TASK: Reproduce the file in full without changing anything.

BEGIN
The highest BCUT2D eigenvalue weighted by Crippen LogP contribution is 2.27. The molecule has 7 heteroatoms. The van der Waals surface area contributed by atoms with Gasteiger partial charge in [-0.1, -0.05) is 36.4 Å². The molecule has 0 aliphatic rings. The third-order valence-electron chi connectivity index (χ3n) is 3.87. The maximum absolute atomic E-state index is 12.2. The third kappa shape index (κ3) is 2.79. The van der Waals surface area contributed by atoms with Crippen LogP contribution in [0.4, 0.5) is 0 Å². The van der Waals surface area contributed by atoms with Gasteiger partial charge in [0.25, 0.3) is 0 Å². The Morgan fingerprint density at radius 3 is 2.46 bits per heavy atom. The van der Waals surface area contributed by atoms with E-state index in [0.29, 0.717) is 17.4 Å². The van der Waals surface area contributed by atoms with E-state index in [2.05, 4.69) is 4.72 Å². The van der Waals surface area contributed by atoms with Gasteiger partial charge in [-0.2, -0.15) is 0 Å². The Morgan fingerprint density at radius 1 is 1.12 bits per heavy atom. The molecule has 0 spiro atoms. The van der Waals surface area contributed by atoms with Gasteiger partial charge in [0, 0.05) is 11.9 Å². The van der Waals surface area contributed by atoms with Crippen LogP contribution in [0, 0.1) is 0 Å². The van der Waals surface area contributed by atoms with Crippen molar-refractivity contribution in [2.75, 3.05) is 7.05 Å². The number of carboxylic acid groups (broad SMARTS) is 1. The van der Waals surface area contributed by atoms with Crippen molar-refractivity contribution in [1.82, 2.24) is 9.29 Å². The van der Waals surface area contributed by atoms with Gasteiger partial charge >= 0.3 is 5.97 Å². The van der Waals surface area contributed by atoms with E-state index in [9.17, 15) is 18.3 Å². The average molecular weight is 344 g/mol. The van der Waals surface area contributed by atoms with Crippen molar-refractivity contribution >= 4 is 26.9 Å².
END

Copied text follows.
The highest BCUT2D eigenvalue weighted by Crippen LogP contribution is 2.27. The molecule has 7 heteroatoms. The van der Waals surface area contributed by atoms with Gasteiger partial charge in [-0.1, -0.05) is 36.4 Å². The molecule has 0 aliphatic rings. The third-order valence-electron chi connectivity index (χ3n) is 3.87. The maximum absolute atomic E-state index is 12.2. The third kappa shape index (κ3) is 2.79. The van der Waals surface area contributed by atoms with Crippen LogP contribution in [0.4, 0.5) is 0 Å². The van der Waals surface area contributed by atoms with Gasteiger partial charge in [0.25, 0.3) is 0 Å². The Morgan fingerprint density at radius 3 is 2.46 bits per heavy atom. The van der Waals surface area contributed by atoms with E-state index in [0.29, 0.717) is 17.4 Å². The van der Waals surface area contributed by atoms with E-state index in [2.05, 4.69) is 4.72 Å². The van der Waals surface area contributed by atoms with Gasteiger partial charge in [-0.2, -0.15) is 0 Å². The Morgan fingerprint density at radius 1 is 1.12 bits per heavy atom. The molecule has 0 spiro atoms. The van der Waals surface area contributed by atoms with Gasteiger partial charge in [0, 0.05) is 11.9 Å². The van der Waals surface area contributed by atoms with Crippen LogP contribution in [0, 0.1) is 0 Å². The van der Waals surface area contributed by atoms with Crippen molar-refractivity contribution in [2.75, 3.05) is 7.05 Å². The number of carboxylic acid groups (broad SMARTS) is 1. The van der Waals surface area contributed by atoms with Crippen molar-refractivity contribution in [1.82, 2.24) is 9.29 Å². The van der Waals surface area contributed by atoms with Gasteiger partial charge >= 0.3 is 5.97 Å². The van der Waals surface area contributed by atoms with E-state index in [9.17, 15) is 18.3 Å². The average molecular weight is 344 g/mol. The van der Waals surface area contributed by atoms with Crippen molar-refractivity contribution >= 4 is 26.9 Å².